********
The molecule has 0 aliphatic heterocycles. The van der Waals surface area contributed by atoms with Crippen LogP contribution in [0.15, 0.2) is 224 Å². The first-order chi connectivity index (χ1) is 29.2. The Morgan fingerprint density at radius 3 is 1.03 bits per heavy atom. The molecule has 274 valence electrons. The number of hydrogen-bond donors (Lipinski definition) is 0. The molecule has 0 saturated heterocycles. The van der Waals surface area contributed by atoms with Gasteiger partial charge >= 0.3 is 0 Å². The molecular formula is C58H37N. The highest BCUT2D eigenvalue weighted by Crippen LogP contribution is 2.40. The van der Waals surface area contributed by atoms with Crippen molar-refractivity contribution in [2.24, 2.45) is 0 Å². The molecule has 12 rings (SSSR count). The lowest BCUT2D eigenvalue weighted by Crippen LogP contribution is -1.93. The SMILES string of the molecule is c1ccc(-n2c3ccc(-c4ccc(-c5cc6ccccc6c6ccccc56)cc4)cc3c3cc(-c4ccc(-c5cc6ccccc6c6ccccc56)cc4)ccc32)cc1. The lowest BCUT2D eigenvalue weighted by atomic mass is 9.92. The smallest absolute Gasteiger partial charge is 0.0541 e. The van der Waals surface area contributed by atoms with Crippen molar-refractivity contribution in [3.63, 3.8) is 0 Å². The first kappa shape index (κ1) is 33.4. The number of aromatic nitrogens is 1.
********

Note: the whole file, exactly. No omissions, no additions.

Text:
The molecule has 0 aliphatic heterocycles. The van der Waals surface area contributed by atoms with Crippen LogP contribution in [0.15, 0.2) is 224 Å². The first-order chi connectivity index (χ1) is 29.2. The Morgan fingerprint density at radius 3 is 1.03 bits per heavy atom. The molecule has 274 valence electrons. The number of hydrogen-bond donors (Lipinski definition) is 0. The molecule has 0 saturated heterocycles. The van der Waals surface area contributed by atoms with Gasteiger partial charge >= 0.3 is 0 Å². The molecular formula is C58H37N. The highest BCUT2D eigenvalue weighted by Crippen LogP contribution is 2.40. The van der Waals surface area contributed by atoms with Crippen molar-refractivity contribution in [2.24, 2.45) is 0 Å². The molecule has 12 rings (SSSR count). The lowest BCUT2D eigenvalue weighted by Crippen LogP contribution is -1.93. The SMILES string of the molecule is c1ccc(-n2c3ccc(-c4ccc(-c5cc6ccccc6c6ccccc56)cc4)cc3c3cc(-c4ccc(-c5cc6ccccc6c6ccccc56)cc4)ccc32)cc1. The lowest BCUT2D eigenvalue weighted by atomic mass is 9.92. The smallest absolute Gasteiger partial charge is 0.0541 e. The van der Waals surface area contributed by atoms with Crippen molar-refractivity contribution in [3.63, 3.8) is 0 Å². The first kappa shape index (κ1) is 33.4. The number of aromatic nitrogens is 1.